Bryant has made huge strides to improve his leadership, i.e. his communication and relation to his teammates, as well as developing a certain ruthless demeanor on the court, full of grunts and fang-showing glares.

    He has developed an aura of greatness, but not one of invincibility or awe at the highest level.

    Other players and coaches have seen Bryant struggle in big games and definitely throw defensive tactics like jawing and frustrating physicality to disrupt him.  

    The problem is that Bryant's psyche is ill-prepared for certain environments.  Those alway being the penultimate playoff game or the too-much-expectancy situation.

    Often times, if you look closely, Bryant seems unsure in the most crucial moments: a face-tick here or non-chalant look there.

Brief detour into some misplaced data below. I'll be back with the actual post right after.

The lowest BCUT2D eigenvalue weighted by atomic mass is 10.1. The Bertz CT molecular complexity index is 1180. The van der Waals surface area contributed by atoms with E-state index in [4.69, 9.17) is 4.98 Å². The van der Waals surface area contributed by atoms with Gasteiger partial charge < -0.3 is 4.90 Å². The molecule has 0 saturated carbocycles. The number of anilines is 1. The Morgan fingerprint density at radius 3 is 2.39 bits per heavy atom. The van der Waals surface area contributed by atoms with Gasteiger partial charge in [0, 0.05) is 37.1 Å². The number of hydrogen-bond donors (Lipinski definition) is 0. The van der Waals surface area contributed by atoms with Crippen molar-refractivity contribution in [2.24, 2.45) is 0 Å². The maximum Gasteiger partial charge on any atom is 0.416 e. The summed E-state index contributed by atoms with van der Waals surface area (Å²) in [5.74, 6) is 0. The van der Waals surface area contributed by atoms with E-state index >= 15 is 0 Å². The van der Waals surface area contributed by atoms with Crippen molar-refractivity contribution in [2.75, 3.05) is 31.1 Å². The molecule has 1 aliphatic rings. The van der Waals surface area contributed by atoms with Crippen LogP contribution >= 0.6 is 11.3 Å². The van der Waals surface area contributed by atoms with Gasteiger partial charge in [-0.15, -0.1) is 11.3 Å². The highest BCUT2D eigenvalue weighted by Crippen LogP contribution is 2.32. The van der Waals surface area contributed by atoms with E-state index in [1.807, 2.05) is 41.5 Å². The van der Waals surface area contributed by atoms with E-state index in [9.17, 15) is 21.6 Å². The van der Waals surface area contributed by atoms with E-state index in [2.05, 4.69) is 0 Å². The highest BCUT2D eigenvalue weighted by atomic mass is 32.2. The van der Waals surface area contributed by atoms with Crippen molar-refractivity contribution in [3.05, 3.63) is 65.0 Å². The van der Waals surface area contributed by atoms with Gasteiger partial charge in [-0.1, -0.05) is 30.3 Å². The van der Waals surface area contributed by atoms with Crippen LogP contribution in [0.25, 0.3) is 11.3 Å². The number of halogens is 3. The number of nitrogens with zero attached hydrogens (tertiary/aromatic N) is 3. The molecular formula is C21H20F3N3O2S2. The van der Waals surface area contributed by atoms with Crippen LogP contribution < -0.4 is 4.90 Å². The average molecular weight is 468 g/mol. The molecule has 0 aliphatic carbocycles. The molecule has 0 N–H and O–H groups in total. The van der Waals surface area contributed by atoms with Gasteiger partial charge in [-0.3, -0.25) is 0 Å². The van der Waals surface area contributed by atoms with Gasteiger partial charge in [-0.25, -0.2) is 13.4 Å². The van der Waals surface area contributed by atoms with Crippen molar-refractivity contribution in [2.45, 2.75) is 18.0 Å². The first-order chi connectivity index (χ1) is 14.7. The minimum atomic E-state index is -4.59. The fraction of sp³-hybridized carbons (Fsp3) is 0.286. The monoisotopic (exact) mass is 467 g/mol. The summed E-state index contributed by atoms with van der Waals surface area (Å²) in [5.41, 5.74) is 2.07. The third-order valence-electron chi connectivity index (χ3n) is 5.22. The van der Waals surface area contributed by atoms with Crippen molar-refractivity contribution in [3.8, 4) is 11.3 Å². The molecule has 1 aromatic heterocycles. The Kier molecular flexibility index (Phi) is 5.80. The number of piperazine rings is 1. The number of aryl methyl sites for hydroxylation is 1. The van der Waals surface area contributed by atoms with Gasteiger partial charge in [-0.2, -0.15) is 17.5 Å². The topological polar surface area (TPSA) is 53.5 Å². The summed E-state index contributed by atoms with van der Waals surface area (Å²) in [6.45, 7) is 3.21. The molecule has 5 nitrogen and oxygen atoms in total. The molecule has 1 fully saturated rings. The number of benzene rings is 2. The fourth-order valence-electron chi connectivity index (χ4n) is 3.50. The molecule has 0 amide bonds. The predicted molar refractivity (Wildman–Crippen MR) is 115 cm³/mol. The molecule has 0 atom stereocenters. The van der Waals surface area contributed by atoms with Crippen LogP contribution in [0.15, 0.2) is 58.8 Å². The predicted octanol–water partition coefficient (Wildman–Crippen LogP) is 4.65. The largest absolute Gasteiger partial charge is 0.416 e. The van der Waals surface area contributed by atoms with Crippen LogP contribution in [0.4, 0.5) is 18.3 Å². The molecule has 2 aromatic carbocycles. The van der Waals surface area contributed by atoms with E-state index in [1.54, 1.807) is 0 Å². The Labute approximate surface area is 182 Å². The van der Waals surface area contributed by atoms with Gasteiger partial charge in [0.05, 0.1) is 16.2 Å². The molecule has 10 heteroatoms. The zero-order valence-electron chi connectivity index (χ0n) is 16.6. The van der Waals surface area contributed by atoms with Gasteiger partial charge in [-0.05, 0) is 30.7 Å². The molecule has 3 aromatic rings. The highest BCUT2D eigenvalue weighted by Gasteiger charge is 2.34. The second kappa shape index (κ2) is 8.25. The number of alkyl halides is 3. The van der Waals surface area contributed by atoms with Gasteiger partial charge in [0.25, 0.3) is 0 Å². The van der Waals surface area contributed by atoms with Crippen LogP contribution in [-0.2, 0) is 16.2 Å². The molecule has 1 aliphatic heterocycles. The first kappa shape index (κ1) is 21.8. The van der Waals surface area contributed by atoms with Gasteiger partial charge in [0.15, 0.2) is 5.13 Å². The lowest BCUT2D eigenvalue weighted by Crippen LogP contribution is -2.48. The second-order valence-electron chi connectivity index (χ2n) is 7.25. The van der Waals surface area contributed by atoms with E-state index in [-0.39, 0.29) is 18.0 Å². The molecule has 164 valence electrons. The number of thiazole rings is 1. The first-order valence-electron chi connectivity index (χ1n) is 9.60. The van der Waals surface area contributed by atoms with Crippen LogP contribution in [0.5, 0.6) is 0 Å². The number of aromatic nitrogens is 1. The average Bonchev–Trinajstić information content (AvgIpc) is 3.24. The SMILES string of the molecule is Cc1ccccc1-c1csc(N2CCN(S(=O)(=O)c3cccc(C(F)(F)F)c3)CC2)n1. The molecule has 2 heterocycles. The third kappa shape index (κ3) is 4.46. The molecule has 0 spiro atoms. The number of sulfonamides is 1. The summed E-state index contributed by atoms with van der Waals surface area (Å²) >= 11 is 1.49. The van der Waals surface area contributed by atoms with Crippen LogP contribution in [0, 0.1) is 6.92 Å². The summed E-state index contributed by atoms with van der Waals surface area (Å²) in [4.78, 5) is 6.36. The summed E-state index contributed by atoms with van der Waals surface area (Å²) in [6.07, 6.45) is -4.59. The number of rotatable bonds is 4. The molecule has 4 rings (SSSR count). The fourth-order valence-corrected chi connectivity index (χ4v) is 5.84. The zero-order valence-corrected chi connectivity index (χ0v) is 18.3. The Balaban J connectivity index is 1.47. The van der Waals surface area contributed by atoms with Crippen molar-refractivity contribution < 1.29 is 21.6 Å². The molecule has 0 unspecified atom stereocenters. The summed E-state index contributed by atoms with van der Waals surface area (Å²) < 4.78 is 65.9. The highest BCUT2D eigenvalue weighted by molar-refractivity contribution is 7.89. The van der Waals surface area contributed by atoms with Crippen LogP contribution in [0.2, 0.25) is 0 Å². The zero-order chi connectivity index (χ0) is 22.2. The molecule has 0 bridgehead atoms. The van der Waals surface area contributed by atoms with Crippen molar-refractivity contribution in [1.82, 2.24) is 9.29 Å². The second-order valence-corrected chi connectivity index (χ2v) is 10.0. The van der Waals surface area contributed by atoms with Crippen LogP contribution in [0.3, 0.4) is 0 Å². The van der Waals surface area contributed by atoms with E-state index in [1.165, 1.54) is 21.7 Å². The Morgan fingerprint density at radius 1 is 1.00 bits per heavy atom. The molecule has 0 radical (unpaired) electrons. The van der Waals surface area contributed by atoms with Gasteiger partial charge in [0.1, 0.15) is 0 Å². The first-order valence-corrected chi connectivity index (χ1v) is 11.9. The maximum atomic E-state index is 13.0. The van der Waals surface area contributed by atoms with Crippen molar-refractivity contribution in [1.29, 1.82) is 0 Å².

He needs the grunt-gadget—the Black Mamba-viciousness he's developed—likely because of the amazing regular season buzzer-beating bonanza of 2010.  

    The external character and aggression though isn't always the answer when you're good enough without it.

    Look at Jordan in the '97 and '98 Finals, particularly, he is completely at peace with his game. At peace in knowing that he's visualized an succeeded, many times. 

    Jordan's fire in his championship seasons was always like a controlled burn, whereas Bryant's drive seems like a fire started by lightning.

    Creating a persona is dangerous, especially in the playoffs, because much of the tightest moments are so fraught with drama that adding to the intensity can push you unsafely over the top.

    Meaning Bryant seems to try to hard in the biggest games, bringing out all the strike-first Black Mamba-attitude, that is great for the regular season, but unnecessarily added to the motivation-laden playoff atmosphere.

    It's too easy to be unhealthily trapped by a persona that you live up to enough to believe in but not enough to find peace with.